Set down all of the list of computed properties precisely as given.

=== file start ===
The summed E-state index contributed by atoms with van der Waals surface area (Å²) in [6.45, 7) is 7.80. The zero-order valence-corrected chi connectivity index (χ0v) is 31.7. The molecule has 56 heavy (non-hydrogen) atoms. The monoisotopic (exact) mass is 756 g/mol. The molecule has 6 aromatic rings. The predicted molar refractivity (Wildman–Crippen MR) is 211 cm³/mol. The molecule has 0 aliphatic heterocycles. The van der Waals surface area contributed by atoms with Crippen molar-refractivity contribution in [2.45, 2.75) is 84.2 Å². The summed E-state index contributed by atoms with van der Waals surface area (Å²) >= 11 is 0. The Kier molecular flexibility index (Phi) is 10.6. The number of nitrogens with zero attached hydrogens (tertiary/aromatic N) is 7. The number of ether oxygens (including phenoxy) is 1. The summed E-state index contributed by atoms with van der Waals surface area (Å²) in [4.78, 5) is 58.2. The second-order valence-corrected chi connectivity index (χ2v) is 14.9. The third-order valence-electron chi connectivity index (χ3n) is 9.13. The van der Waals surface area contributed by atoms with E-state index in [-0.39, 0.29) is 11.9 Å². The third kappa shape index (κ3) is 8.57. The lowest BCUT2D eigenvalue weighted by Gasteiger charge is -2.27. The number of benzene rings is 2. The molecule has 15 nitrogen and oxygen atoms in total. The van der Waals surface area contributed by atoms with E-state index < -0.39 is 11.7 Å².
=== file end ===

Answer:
The summed E-state index contributed by atoms with van der Waals surface area (Å²) in [6.45, 7) is 7.80. The zero-order valence-corrected chi connectivity index (χ0v) is 31.7. The molecule has 56 heavy (non-hydrogen) atoms. The monoisotopic (exact) mass is 756 g/mol. The molecule has 6 aromatic rings. The predicted molar refractivity (Wildman–Crippen MR) is 211 cm³/mol. The molecule has 0 aliphatic heterocycles. The van der Waals surface area contributed by atoms with Crippen molar-refractivity contribution in [2.45, 2.75) is 84.2 Å². The summed E-state index contributed by atoms with van der Waals surface area (Å²) >= 11 is 0. The Kier molecular flexibility index (Phi) is 10.6. The number of nitrogens with zero attached hydrogens (tertiary/aromatic N) is 7. The number of ether oxygens (including phenoxy) is 1. The summed E-state index contributed by atoms with van der Waals surface area (Å²) in [4.78, 5) is 58.2. The second-order valence-corrected chi connectivity index (χ2v) is 14.9. The third-order valence-electron chi connectivity index (χ3n) is 9.13. The van der Waals surface area contributed by atoms with E-state index in [-0.39, 0.29) is 11.9 Å². The third kappa shape index (κ3) is 8.57. The lowest BCUT2D eigenvalue weighted by Gasteiger charge is -2.27. The number of benzene rings is 2. The molecule has 15 nitrogen and oxygen atoms in total. The van der Waals surface area contributed by atoms with E-state index < -0.39 is 11.7 Å².